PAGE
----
The iPhone’s burst mode can take upwards of 10 photos per second and yet you have zilch. First, you were squinting because of too much light in the room, so you pulled the curtains. The curtains then kicked up a plume of dust, and now you’re blinking uncontrollably. Every photo you view in the gallery just doesn’t cut it, and Aunt Phyllis is getting irritated.
The moment passes without a passable photo, but worry not! Thanks to a new feature in Photoshop Elements, your itchy lids won’t leave you out of options, forcing you to turn to lithography for your next Christmas card. (If you want an inspiring Christmas card story, look no further this one.)
The feature in Adobe’s (light) premiere photo-editing software is intuitive and easy to find. (In case you don’t know, Photoshop is a major step up from Microsoft Paint, which just evaded a death sentence.) The “Open Closed Eyes” function is pretty straightforward: You select the person in the photo catching some inopportune shuteye, then provide several additional pictures of that subject with their eyes open. The software then analyzes the photos and pulls the open eyes that look most similar, pastes them, then blends the switch to make it look natural.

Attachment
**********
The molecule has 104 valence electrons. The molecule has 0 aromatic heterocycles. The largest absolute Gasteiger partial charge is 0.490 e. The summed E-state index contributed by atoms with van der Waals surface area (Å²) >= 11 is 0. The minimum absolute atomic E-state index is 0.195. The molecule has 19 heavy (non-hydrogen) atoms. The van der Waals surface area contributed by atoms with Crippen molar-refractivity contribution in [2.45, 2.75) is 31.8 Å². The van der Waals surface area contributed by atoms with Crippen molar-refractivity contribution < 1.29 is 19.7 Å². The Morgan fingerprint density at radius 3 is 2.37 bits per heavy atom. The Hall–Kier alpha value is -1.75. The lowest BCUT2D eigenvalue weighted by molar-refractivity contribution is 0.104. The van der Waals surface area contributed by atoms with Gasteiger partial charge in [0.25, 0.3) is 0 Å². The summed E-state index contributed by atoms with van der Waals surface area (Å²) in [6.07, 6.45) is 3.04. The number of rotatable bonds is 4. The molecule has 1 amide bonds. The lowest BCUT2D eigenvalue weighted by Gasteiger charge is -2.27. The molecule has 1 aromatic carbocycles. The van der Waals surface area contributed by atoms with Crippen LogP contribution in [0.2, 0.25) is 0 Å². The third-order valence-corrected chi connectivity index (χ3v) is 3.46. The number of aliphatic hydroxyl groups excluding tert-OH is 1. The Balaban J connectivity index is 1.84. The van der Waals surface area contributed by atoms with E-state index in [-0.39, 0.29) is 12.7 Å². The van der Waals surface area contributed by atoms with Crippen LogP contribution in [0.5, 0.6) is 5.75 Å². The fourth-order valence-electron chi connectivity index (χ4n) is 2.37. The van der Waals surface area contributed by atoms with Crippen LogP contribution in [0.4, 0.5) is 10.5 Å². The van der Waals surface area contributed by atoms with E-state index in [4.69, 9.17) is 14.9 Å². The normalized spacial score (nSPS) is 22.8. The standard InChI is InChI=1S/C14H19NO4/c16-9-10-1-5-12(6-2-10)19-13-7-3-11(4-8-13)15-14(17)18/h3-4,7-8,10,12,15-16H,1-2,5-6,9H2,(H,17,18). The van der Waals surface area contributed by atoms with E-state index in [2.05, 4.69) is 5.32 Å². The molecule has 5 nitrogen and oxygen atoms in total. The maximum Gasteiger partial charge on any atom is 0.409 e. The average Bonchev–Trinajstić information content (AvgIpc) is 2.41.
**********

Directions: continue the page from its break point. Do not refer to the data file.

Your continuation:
Bright-eyed and bushy-tailed, brought to you by Adobe Photoshop Elements. The software can do a lot of good—and quite a bit of trickery. Use this trick to make sure you aren’t fooled by phony photography again.